The attitude that develops is an inversion of the average. You clear a hurdle, then look for the meanest one that you reasonably think you can do, and quickly. If you can pick better and execute faster than the others, you can gradually build competitive advantages. The more valuable and difficult the hurdle is, the smarter the solution you come up with, the better you execute, the further you can get ahead. Because there is no way forward except through the obstacles. The obstacles are the way forward.
The Great CEO lets you skip this painful reorganisation of the self. Pick someone who through great talent and good planning and sheer good luck has made it, and you can act like you are wise in the ways of leadership. You and your circle can praise them, bask in their reflected glory, feel like you have finished the race without confronting the terror and uncertainty of jumping any hurdles.
Steve Jobs’ presence reassures you that you need not be moved by leadership. You need not be moved by your employees. You need not be moved by circumstances.
In contrast, the best CEOs are not, to steal Mamet’s phrase, conducive to the immediate bravo. Lew Cirne from New Relic is one of them. Technical founder, clear vision of what the company is going to do and what the culture is going to be, an immense curiosity and playfulness and concern for people. If you haven’t heard about him, you should read up.
I saw him present at Future Stack 2014 (I was a guest of New Relic and have done webinars and testimonials for them, being a huge fan of their iOS analytics products) and he just seemed so… level headed and nice. Here is someone who cares about his users and his employees and the technology and the broader culture. Onstage he talked about what they were doing to encourage diversity in the tech sector.
He was not acting out a Jobs-style salesman part. He spoke clearly. He had his objective in mind. He had a compelling script. His enthusiasm burst through, and not through manipulation or forced emotion. I dislike a lot of things about startup culture and Silicon Valley, but I trust this guy and would work for him in a heartbeat.
Another excellent CEO is Cormac Barry at Sportsbet. The exec team at work are actually doing the right things on a number of fronts: strategy, culture, internal development. I recently read Good To Great and have been rereading the Rockefeller Habits and they are systematically working through important items as fast as the organisation can absorb.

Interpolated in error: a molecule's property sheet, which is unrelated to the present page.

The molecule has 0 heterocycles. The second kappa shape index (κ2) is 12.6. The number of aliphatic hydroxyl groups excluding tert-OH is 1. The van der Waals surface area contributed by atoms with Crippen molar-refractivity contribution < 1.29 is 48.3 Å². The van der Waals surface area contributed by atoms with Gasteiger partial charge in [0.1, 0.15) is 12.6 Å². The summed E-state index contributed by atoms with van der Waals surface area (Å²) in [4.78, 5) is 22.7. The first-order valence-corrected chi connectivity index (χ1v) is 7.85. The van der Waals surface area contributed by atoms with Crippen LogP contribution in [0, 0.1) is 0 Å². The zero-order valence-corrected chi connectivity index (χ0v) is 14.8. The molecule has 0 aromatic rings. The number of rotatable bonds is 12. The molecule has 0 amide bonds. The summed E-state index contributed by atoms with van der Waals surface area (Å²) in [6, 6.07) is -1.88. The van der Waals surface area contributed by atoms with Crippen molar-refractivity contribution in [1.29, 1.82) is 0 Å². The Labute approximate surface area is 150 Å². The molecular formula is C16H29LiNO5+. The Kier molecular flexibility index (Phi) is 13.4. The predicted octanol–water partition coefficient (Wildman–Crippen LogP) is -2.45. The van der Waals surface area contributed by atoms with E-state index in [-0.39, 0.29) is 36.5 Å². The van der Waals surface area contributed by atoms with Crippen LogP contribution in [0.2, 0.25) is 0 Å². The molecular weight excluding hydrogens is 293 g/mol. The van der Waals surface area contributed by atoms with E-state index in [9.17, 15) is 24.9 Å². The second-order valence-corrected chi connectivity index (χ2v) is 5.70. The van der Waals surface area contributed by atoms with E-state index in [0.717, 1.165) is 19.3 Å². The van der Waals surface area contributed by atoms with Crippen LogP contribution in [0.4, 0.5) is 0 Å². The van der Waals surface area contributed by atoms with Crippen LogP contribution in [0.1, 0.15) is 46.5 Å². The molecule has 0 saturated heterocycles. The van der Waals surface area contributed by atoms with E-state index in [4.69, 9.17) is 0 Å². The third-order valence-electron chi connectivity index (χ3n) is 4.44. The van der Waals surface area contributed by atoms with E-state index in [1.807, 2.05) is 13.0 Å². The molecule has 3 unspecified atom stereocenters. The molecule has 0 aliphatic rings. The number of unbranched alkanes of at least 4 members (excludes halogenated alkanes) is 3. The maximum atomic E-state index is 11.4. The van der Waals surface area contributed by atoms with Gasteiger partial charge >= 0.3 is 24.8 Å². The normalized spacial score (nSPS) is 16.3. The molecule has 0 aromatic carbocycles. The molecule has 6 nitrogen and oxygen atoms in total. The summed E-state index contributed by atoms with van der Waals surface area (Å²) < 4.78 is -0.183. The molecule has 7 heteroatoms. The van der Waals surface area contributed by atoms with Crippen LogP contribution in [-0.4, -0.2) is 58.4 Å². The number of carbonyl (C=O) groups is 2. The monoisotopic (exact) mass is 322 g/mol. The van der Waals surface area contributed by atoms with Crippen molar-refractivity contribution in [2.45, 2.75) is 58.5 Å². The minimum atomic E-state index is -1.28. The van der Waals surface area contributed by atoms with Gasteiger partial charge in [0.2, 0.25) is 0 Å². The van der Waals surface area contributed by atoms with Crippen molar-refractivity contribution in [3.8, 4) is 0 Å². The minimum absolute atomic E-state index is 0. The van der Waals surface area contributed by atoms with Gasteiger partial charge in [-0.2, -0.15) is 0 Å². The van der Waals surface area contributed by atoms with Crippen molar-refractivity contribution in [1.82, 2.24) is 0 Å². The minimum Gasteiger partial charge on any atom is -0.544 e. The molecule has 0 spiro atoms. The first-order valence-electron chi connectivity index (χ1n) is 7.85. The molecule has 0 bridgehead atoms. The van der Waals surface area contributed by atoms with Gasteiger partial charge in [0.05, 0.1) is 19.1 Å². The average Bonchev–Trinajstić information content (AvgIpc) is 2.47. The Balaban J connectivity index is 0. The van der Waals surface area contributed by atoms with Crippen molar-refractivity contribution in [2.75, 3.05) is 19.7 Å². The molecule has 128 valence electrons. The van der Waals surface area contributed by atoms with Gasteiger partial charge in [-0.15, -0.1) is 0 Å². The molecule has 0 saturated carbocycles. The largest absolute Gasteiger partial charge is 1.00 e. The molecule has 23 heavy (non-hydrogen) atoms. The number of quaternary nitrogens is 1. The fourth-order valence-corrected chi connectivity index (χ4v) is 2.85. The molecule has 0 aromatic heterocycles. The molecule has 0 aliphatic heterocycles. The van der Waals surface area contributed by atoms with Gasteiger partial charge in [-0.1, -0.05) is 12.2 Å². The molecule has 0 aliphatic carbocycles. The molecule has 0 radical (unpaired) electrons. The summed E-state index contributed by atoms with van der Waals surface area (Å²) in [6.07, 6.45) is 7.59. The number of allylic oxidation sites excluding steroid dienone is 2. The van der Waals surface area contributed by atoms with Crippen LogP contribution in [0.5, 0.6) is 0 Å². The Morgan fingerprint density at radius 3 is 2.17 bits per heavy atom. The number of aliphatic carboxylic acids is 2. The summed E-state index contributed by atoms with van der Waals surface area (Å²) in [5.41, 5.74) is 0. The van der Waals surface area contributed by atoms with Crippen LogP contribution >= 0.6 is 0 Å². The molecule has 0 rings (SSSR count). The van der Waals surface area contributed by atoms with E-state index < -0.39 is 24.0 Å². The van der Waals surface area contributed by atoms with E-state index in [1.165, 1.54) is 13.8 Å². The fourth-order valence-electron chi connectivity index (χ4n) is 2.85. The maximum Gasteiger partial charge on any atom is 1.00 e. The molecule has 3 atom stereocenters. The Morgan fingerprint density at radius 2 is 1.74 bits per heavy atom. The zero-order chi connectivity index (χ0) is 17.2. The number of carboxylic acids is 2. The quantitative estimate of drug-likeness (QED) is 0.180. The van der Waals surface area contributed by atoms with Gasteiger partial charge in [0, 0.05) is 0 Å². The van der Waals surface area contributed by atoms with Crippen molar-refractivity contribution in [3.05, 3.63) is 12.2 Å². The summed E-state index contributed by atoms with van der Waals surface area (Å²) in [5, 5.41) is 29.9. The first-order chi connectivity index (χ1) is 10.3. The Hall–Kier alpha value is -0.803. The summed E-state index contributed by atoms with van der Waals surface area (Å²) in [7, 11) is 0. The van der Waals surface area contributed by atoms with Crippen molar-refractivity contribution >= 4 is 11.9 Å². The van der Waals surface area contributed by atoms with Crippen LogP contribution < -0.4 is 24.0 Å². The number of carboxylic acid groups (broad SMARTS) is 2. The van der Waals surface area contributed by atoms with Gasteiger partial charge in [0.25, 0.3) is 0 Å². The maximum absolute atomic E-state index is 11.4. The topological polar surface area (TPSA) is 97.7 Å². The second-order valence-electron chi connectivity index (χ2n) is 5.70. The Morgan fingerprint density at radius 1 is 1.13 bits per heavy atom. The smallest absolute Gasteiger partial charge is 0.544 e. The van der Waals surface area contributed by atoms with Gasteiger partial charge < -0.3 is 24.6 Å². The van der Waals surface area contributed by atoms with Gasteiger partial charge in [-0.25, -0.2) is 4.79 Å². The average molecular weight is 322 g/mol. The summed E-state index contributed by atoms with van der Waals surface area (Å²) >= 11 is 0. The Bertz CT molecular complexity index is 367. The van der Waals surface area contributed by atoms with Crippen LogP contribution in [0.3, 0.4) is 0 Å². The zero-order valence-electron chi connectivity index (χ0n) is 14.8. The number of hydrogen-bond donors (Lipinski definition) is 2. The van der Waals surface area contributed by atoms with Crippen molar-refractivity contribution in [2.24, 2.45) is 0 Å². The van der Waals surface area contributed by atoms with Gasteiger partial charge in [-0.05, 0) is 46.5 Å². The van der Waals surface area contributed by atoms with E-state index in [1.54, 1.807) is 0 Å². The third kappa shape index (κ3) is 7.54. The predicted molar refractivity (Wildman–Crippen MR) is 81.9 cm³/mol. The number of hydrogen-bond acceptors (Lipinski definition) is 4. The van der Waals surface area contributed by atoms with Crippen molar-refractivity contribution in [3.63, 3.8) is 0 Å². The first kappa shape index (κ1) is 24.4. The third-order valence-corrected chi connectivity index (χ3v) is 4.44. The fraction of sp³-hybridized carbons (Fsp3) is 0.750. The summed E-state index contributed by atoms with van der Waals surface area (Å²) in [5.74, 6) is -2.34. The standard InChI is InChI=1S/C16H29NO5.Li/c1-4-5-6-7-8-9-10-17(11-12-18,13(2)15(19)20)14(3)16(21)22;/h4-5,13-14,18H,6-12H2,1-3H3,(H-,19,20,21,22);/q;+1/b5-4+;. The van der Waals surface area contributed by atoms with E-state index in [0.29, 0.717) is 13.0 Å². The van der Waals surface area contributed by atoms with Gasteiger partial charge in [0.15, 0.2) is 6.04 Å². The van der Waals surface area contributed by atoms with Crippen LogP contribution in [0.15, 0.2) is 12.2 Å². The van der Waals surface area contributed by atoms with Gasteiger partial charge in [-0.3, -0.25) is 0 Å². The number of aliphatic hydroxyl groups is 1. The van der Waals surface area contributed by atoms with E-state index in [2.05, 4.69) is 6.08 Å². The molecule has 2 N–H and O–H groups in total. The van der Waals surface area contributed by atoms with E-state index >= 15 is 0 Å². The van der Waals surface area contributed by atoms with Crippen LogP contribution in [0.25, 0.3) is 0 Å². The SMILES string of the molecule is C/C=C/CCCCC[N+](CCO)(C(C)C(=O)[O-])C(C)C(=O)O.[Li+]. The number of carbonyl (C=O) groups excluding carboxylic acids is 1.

A couple of months ago, I participated in the Sportsbet/Paddy Power Leadership Summit, and it was clear that the global executive group is genuinely committed to building up the organisations from within. A few small moments — being encouraged to speak up about culture issues rather than play ‘happy worker’ for the CEO, watching the exec team interact with each other — and you could tell that they are determined to take on the challenges of setting and maintaining a high-performance, low-bullshit culture.
Sportsbet also held a #careerdevfest last week (yes, the name is a hashtag because online company. Stay focused on the prize, which is that we even have such a thing) at which Cormac spoke. And it was not the Great CEO speech, where your attention is forced to focus on him doing executive stuff and you know where to clap. It was a surprisingly candid story about his background and the path to CEO, including his down times and mistakes and shortcomings. Many people expected to hear how Sportsbet is the greatest thing ever and we should all slog our guts out for the company. Instead, they heard that the CEO has a coach, that he is interested in the online sector beyond gambling, that he is still learning to be better at his job.
He spoke clearly. He had his objective in mind. He had a compelling script.
The burden of the moment was entirely on the audience: Who do we want to be at work? How do we want our careers to progress? What will we do to achieve our desires?
That, dear friend, is the performance of an excellent CEO.